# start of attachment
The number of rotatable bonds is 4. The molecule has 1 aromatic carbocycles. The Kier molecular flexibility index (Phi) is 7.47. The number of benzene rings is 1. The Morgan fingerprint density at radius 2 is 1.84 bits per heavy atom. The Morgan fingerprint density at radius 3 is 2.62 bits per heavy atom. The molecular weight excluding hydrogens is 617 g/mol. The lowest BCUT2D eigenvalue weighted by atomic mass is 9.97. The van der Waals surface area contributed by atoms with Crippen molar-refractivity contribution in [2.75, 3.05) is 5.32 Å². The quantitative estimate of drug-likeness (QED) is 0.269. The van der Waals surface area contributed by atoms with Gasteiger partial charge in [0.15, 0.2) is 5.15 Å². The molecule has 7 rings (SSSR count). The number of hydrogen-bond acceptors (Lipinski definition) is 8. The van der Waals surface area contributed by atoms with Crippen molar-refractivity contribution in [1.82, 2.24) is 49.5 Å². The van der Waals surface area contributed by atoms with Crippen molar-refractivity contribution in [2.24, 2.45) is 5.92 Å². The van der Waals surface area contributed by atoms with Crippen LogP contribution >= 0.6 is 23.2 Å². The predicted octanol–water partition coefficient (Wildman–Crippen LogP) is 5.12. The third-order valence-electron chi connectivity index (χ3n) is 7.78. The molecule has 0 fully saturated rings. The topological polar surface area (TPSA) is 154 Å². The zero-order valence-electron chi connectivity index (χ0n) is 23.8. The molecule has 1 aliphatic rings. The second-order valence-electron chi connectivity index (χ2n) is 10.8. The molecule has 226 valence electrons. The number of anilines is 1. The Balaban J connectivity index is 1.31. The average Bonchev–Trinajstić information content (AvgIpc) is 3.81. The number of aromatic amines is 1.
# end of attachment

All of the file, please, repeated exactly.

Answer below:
The number of rotatable bonds is 4. The molecule has 1 aromatic carbocycles. The Kier molecular flexibility index (Phi) is 7.47. The number of benzene rings is 1. The Morgan fingerprint density at radius 2 is 1.84 bits per heavy atom. The Morgan fingerprint density at radius 3 is 2.62 bits per heavy atom. The molecular weight excluding hydrogens is 617 g/mol. The lowest BCUT2D eigenvalue weighted by atomic mass is 9.97. The van der Waals surface area contributed by atoms with Crippen molar-refractivity contribution in [2.75, 3.05) is 5.32 Å². The quantitative estimate of drug-likeness (QED) is 0.269. The van der Waals surface area contributed by atoms with Gasteiger partial charge in [0.15, 0.2) is 5.15 Å². The molecule has 7 rings (SSSR count). The number of hydrogen-bond acceptors (Lipinski definition) is 8. The van der Waals surface area contributed by atoms with Crippen molar-refractivity contribution in [1.82, 2.24) is 49.5 Å². The van der Waals surface area contributed by atoms with Crippen molar-refractivity contribution in [2.24, 2.45) is 5.92 Å². The van der Waals surface area contributed by atoms with Crippen LogP contribution >= 0.6 is 23.2 Å². The predicted octanol–water partition coefficient (Wildman–Crippen LogP) is 5.12. The third-order valence-electron chi connectivity index (χ3n) is 7.78. The molecule has 0 fully saturated rings. The topological polar surface area (TPSA) is 154 Å². The zero-order valence-electron chi connectivity index (χ0n) is 23.8. The molecule has 1 aliphatic rings. The second-order valence-electron chi connectivity index (χ2n) is 10.8. The molecule has 226 valence electrons. The number of anilines is 1. The Balaban J connectivity index is 1.31. The average Bonchev–Trinajstić information content (AvgIpc) is 3.81. The number of aromatic amines is 1.